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R&D Networks with Heterogenous Firms

Author

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  • Lorenzo Zirulia

    (CESPRI, Università Bocconi, Milano)

Abstract

This paper models the formation of R&D networks in an industry where firms are technologically heterogenous, extending previous work by Goyal and Moraga (2001). While remaining competitors in the market side, firms share their R&D efforts on a pairwise base, to an extent that depends on their technological capabilities. First, we consider a four firms’ industry. In the class of symmetric networks, the complete network is the only pairwise stable network, although not necessarily profit or social welfare maximizing. Then, we extend the analysis to asymmetric structures in a three firms’ industry. Only the complete and the partially connected networks are possibly stable, but which network is stable depends on the level of heterogeneity and technological opportunities. The complete and partially connected networks are also the possible welfare and aggregate profit maximizing networks, but social and private incentives do not generally coincide. Finally, we consider the notion of strongly stable networks, where all the possible deviations by coalitions of agents are allowed. It turns out that in the four firms’ case, the complete network is very rarely strongly stable, while in the three firms’ case the partially connected network where two firms in different technological group are linked is, for a large subset of the parameter space, the only strongly stable network.

Suggested Citation

  • Lorenzo Zirulia, 2005. "R&D Networks with Heterogenous Firms," KITeS Working Papers 167, KITeS, Centre for Knowledge, Internationalization and Technology Studies, Universita' Bocconi, Milano, Italy, revised May 2005.
  • Handle: RePEc:cri:cespri:wp167
    as

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    File URL: ftp://ftp.unibocconi.it/pub/RePEc/cri/papers/WP167Zirulia.pdf
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    References listed on IDEAS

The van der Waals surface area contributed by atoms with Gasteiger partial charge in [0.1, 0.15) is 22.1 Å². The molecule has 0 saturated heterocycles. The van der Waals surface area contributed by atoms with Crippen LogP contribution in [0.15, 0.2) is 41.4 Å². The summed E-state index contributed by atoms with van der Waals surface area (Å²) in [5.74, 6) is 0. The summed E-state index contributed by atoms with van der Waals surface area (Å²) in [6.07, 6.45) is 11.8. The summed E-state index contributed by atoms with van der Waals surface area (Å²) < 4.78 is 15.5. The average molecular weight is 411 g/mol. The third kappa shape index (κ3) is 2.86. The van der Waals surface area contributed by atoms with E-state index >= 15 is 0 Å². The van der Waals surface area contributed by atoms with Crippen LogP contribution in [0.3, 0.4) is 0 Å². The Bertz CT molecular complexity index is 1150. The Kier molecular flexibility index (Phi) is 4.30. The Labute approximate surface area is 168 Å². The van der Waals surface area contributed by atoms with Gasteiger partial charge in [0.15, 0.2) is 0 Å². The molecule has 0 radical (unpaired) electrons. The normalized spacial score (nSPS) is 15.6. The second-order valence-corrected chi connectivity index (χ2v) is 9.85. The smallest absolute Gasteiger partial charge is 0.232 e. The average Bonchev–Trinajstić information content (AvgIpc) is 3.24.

as
    1. Mariti, P & Smiley, R H, 1983. "Co-Operative Agreements and the Organization of Industry," Journal of Industrial Economics, Wiley Blackwell, vol. 31(4), pages 437-451, June.
    2. Dutta, Bhaskar & Mutuswami, Suresh, 1997. "Stable Networks," Journal of Economic Theory, Elsevier, vol. 76(2), pages 322-344, October.
      • Dutta, Bhaskar & Mutuswami, Suresh, 1996. "Stable Networks," Working Papers 971, California Institute of Technology, Division of the Humanities and Social Sciences.
    3. Jackson, Matthew O. & Wolinsky, Asher, 1996. "A Strategic Model of Social and Economic Networks," Journal of Economic Theory, Elsevier, vol. 71(1), pages 44-74, October.
    4. Goyal, Sanjeev & Joshi, Sumit, 2003. "Networks of collaboration in oligopoly," Games and Economic Behavior, Elsevier, vol. 43(1), pages 57-85, April.
    5. Suzumura, Kotaro, 1992. "Cooperative and Noncooperative R&D in an Oligopoly with Spillovers," American Economic Review, American Economic Association, vol. 82(5), pages 1307-1320, December.
    6. Goyal, Sanjeev & Moraga-Gonzalez, Jose Luis, 2001. "R&D Networks," RAND Journal of Economics, The RAND Corporation, vol. 32(4), pages 686-707, Winter.
    7. Kamien, Morton I & Muller, Eitan & Zang, Israel, 1992. "Research Joint Ventures and R&D Cartels," American Economic Review, American Economic Association, vol. 82(5), pages 1293-1306, December.
    8. Jackson, Matthew O. & Watts, Alison, 2002. "The Evolution of Social and Economic Networks," Journal of Economic Theory, Elsevier, vol. 106(2), pages 265-295, October.
    9. Goyal, Sanjeev & Joshi, Sumit, 2003. "Networks of collaboration in oligopoly," Games and Economic Behavior, Elsevier, vol. 43(1), pages 57-85, April.
    10. Watts, Alison, 2001. "A Dynamic Model of Network Formation," Games and Economic Behavior, Elsevier, vol. 34(2), pages 331-341, February.
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    More about this item

    Keywords

    Strategic alliances; Networks; Research and development; Technological complementarities;

    JEL classification:

    • D21 - Microeconomics - - Production and Organizations - - - Firm Behavior: Theory
    • D43 - Microeconomics - - Market Structure, Pricing, and Design - - - Oligopoly and Other Forms of Market Imperfection

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